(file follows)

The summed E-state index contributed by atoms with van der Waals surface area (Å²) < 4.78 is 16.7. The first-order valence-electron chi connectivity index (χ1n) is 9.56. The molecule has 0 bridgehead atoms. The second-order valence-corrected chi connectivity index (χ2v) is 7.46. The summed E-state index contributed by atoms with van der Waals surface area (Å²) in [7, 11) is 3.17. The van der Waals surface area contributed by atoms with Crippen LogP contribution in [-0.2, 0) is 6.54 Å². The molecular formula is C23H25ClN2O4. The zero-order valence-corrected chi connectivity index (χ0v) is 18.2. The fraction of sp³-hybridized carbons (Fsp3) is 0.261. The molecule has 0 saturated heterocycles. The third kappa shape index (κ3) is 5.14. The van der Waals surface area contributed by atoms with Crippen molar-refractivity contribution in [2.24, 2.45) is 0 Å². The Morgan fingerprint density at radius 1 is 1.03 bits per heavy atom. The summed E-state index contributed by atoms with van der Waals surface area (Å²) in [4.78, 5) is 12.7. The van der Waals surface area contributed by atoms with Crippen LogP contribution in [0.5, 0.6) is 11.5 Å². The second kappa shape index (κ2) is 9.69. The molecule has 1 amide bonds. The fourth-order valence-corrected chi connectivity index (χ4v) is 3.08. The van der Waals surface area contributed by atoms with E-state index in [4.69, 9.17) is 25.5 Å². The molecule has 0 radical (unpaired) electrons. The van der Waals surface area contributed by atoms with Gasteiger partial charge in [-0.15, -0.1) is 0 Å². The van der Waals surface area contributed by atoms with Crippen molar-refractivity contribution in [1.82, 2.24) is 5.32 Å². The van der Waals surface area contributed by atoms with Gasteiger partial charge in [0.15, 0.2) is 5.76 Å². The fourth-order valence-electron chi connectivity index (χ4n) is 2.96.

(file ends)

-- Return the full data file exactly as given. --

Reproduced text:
The summed E-state index contributed by atoms with van der Waals surface area (Å²) < 4.78 is 16.7. The first-order valence-electron chi connectivity index (χ1n) is 9.56. The molecule has 0 bridgehead atoms. The second-order valence-corrected chi connectivity index (χ2v) is 7.46. The summed E-state index contributed by atoms with van der Waals surface area (Å²) in [7, 11) is 3.17. The van der Waals surface area contributed by atoms with Crippen LogP contribution in [-0.2, 0) is 6.54 Å². The molecular formula is C23H25ClN2O4. The zero-order valence-corrected chi connectivity index (χ0v) is 18.2. The fraction of sp³-hybridized carbons (Fsp3) is 0.261. The molecule has 0 saturated heterocycles. The third kappa shape index (κ3) is 5.14. The van der Waals surface area contributed by atoms with Crippen molar-refractivity contribution in [2.24, 2.45) is 0 Å². The Morgan fingerprint density at radius 1 is 1.03 bits per heavy atom. The summed E-state index contributed by atoms with van der Waals surface area (Å²) in [4.78, 5) is 12.7. The van der Waals surface area contributed by atoms with Crippen LogP contribution in [0.5, 0.6) is 11.5 Å². The second kappa shape index (κ2) is 9.69. The molecule has 1 amide bonds. The fourth-order valence-corrected chi connectivity index (χ4v) is 3.08. The van der Waals surface area contributed by atoms with E-state index in [4.69, 9.17) is 25.5 Å². The molecule has 0 radical (unpaired) electrons. The van der Waals surface area contributed by atoms with Gasteiger partial charge in [-0.15, -0.1) is 0 Å². The van der Waals surface area contributed by atoms with Crippen molar-refractivity contribution in [1.82, 2.24) is 5.32 Å². The van der Waals surface area contributed by atoms with Gasteiger partial charge in [0.15, 0.2) is 5.76 Å². The fourth-order valence-electron chi connectivity index (χ4n) is 2.96.